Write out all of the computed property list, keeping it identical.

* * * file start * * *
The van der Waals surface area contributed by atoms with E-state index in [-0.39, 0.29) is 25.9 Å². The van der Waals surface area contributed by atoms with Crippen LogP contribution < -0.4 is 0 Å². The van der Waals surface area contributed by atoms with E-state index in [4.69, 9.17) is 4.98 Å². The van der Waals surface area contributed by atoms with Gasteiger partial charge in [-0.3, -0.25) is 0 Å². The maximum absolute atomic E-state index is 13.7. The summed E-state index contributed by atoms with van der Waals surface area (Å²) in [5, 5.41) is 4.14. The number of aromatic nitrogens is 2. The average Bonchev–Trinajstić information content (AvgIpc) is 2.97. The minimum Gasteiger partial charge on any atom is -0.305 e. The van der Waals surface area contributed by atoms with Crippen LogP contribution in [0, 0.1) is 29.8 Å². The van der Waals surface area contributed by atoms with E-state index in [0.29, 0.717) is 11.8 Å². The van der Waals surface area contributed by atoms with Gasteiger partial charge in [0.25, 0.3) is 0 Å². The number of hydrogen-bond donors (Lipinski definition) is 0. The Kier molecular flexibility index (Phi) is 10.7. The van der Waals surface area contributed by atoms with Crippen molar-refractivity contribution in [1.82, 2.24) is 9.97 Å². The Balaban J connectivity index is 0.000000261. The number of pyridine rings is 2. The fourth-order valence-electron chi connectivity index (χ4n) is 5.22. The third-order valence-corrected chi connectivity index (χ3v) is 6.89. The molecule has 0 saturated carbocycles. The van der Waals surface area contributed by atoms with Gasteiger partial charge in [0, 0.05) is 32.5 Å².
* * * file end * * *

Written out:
The van der Waals surface area contributed by atoms with E-state index in [-0.39, 0.29) is 25.9 Å². The van der Waals surface area contributed by atoms with Crippen LogP contribution < -0.4 is 0 Å². The van der Waals surface area contributed by atoms with E-state index in [4.69, 9.17) is 4.98 Å². The van der Waals surface area contributed by atoms with Gasteiger partial charge in [-0.3, -0.25) is 0 Å². The maximum absolute atomic E-state index is 13.7. The summed E-state index contributed by atoms with van der Waals surface area (Å²) in [5, 5.41) is 4.14. The number of aromatic nitrogens is 2. The average Bonchev–Trinajstić information content (AvgIpc) is 2.97. The minimum Gasteiger partial charge on any atom is -0.305 e. The van der Waals surface area contributed by atoms with Crippen LogP contribution in [0, 0.1) is 29.8 Å². The van der Waals surface area contributed by atoms with E-state index in [0.29, 0.717) is 11.8 Å². The van der Waals surface area contributed by atoms with Gasteiger partial charge in [0.25, 0.3) is 0 Å². The number of hydrogen-bond donors (Lipinski definition) is 0. The Kier molecular flexibility index (Phi) is 10.7. The van der Waals surface area contributed by atoms with Crippen molar-refractivity contribution in [1.82, 2.24) is 9.97 Å². The Balaban J connectivity index is 0.000000261. The number of pyridine rings is 2. The fourth-order valence-electron chi connectivity index (χ4n) is 5.22. The third-order valence-corrected chi connectivity index (χ3v) is 6.89. The molecule has 0 saturated carbocycles. The van der Waals surface area contributed by atoms with Gasteiger partial charge in [0, 0.05) is 32.5 Å².